On Monday, India's Ministry of Information and Broadcasting issued an advisory to the country's 857 television channels requiring them to immediately cease airing condom commercials between 6 a.m. and 10 p.m. The statement prohibits "advertisements of condoms which are for a particular age group and could be indecent/inappropriate for viewing by children."
On Tuesday, the second-most populous nation in the world woke to headlines like "Govt bans condom ads from 6 a.m. to 10 p.m. because they are 'indecent'" and "Ban on condom ads symptom of schizophrenia over sexuality, morality."
Online outrage was immediate, with netizens lampooning the ban, the timing and the moral policing. One site satirized the news, thanking the government for saving Indian culture. A tweeter noted that showing racy condom ads after 10 p.m. would be counterproductive, because people would be having unprotected sex, not watching TV, by then.
But there are supporters of the ban. Some said watching condom ads with family during prime time — such as a recent one starring Bollywood actress Sunny Leone and a male companion, who begin to disrobe for a tryst — is embarrassing. And others agree it's best to protect children from exposure to this manner of "vulgar" programming. The YouTube video (below) is described as an "Age-restricted video (based on Community Guidelines)."
But the general response is of alarm – not just about censorship and a chilling effect on creative advertising — but also about India's exploding population. Data projections indicate that India, with an estimated population of 1.32 billion, is poised to have 1.7 billion citizens by 2050, overtaking China. Contraception — particularly condom usage — is falling, according to official figures from the latest National Family Health Survey, which covers the years 2015 and 2016.
"Most of the projected population growth will occur in the very poorest areas of India," says Robert Walker, president of the Population Institute, an international nonprofit that promotes family planning. "Unless fertility rates fall faster than now projected in those areas, it will be difficult to make much progress in reducing severe poverty. The projected population growth will also put severe pressure on the environment and intensify concerns about water scarcity."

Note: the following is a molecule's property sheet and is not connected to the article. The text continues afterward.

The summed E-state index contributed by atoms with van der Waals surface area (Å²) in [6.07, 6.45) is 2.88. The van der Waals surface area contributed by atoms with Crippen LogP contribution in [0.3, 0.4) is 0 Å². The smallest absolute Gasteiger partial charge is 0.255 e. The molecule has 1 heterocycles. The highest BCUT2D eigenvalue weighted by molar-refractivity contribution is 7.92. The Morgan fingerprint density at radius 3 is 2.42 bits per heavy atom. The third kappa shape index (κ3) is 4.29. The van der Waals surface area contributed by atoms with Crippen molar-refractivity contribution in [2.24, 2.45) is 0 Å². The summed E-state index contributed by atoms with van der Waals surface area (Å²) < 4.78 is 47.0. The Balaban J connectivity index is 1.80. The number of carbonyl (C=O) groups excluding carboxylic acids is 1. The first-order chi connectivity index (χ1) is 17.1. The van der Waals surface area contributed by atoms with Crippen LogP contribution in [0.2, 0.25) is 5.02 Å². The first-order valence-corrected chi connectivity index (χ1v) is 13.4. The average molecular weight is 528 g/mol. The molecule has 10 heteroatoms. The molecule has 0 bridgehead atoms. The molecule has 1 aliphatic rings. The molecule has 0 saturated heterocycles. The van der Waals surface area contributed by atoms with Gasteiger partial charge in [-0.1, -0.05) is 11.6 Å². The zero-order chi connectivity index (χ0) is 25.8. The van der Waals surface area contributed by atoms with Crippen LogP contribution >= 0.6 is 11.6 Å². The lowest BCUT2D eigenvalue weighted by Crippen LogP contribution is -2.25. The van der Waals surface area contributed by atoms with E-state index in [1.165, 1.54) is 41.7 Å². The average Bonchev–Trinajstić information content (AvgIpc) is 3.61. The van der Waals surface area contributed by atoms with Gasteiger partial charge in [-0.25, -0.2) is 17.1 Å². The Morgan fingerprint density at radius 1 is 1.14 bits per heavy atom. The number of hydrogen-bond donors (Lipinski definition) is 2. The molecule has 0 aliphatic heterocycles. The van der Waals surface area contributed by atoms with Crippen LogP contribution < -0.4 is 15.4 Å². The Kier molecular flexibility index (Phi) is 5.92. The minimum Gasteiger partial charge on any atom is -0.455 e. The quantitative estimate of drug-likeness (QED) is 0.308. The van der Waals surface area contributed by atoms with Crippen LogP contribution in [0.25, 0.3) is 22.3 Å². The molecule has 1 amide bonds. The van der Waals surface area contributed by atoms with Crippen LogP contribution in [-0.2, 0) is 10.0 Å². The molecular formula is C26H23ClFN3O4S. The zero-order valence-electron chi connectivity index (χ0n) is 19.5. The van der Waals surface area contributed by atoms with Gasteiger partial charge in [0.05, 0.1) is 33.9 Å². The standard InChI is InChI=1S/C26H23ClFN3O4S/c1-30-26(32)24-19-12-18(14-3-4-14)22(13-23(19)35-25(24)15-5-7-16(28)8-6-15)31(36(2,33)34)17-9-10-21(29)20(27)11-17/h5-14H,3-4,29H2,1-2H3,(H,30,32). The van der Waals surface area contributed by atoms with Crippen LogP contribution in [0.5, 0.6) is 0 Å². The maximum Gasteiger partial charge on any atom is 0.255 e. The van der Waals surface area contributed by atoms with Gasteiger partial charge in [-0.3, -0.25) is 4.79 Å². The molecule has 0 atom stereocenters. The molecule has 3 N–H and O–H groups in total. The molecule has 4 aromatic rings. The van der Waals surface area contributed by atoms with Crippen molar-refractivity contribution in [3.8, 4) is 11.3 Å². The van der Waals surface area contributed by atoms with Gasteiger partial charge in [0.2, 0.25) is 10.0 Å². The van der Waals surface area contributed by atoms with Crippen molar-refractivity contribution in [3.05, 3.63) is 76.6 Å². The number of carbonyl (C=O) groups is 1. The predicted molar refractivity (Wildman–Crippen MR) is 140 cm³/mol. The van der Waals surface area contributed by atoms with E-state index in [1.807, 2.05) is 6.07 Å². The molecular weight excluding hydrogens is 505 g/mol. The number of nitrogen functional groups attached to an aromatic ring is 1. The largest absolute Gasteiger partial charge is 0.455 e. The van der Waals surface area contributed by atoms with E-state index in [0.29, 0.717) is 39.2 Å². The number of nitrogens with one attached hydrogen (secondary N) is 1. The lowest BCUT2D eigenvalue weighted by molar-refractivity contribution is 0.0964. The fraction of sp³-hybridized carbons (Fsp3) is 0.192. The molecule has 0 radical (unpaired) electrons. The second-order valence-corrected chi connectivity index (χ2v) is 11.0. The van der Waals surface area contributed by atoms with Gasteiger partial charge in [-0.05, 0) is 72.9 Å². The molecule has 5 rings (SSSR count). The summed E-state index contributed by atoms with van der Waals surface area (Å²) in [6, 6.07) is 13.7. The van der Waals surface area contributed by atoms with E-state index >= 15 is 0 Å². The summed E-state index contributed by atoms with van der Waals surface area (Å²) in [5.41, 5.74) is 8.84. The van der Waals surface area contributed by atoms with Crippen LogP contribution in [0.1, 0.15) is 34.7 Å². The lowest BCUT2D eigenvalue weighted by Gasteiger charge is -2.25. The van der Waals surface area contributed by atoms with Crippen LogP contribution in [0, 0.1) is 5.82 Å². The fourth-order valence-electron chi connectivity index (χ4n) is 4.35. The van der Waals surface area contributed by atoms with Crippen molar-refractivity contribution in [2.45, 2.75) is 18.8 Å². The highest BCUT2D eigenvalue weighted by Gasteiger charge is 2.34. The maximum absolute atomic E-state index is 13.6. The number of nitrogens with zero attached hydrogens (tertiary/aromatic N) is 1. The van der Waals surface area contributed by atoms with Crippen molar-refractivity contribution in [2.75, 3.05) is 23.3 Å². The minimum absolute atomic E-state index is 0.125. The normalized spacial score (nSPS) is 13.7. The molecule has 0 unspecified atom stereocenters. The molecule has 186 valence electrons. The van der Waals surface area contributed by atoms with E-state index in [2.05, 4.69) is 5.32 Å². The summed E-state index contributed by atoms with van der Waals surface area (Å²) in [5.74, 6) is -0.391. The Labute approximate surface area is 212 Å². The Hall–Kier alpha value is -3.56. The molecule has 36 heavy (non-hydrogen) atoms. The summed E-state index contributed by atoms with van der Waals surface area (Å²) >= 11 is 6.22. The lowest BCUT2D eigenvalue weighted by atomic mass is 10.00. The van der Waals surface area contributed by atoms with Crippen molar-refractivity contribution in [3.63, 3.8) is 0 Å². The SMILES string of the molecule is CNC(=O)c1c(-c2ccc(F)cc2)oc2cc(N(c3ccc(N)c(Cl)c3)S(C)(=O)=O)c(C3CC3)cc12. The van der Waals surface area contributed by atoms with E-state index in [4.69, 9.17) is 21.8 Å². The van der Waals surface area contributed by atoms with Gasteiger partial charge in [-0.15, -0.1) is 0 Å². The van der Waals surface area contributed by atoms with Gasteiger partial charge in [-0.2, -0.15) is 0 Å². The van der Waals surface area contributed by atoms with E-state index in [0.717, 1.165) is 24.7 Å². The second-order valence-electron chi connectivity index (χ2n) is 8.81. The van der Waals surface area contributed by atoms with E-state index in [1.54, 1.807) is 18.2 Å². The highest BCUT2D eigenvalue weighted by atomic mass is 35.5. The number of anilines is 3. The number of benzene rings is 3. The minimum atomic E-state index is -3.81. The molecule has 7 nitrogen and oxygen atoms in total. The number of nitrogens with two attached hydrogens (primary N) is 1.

The National Family Health Survey also indicates that condom use has dropped drastically, at least where population control is measured by the authorities. The government distributed 660 million condoms in the years 2008 and 2009; last year, fewer than half that number were distributed.
More than 70 percent of India's 234 million households have cable TV. But there is no data linking access to televisions and the Internet to more frequent condom usage. Neither is there any link between education and safe sex. In the southern coastal state of Kerala, where male literacy is over 90 percent, condom usage dropped 42 percent between 2008 and 2016.
The government's advisory came on the recommendation of the Advertising Standards Council of India (ASCI), a self-regulatory organization that monitors "fair, sound, ethical and healthy principles and practices of advertising content," after it received hundreds of complaints, per a statement released Friday.
The advisory is not a blanket ban on all condom ads, clarified Shweta Purandare, the secretary-general of ASCI. "Educational messaging is not prohibited. Only those ads that are not appropriate for family viewing time."
What this means, she acknowledges, is that all condom ads currently being broadcast have to be taken off the air.
"These ads are not about sex education, family planning or preventing HIV. They are full of sexual innuendos, therefore we recommended a watershed timing. During the day, ads can be subtle or tasteful. They don't have to be crass," she says.
Until 1991, condom and contraception ads on television and radio were educational and bland. That changed with a now-infamous commercial for KamaSutra brand condoms, which showed a young woman showering to a sexy musical score. Since then, condom ads have heavily employed what ASCI calls "sexual titillation," even though they're pretty tame by Western standards.
So unless the early bland ads make a comeback, Indian television remains stripped of condom ads.
Chhavi Sachdev is a journalist based in Mumbai. Contact her @chhavi
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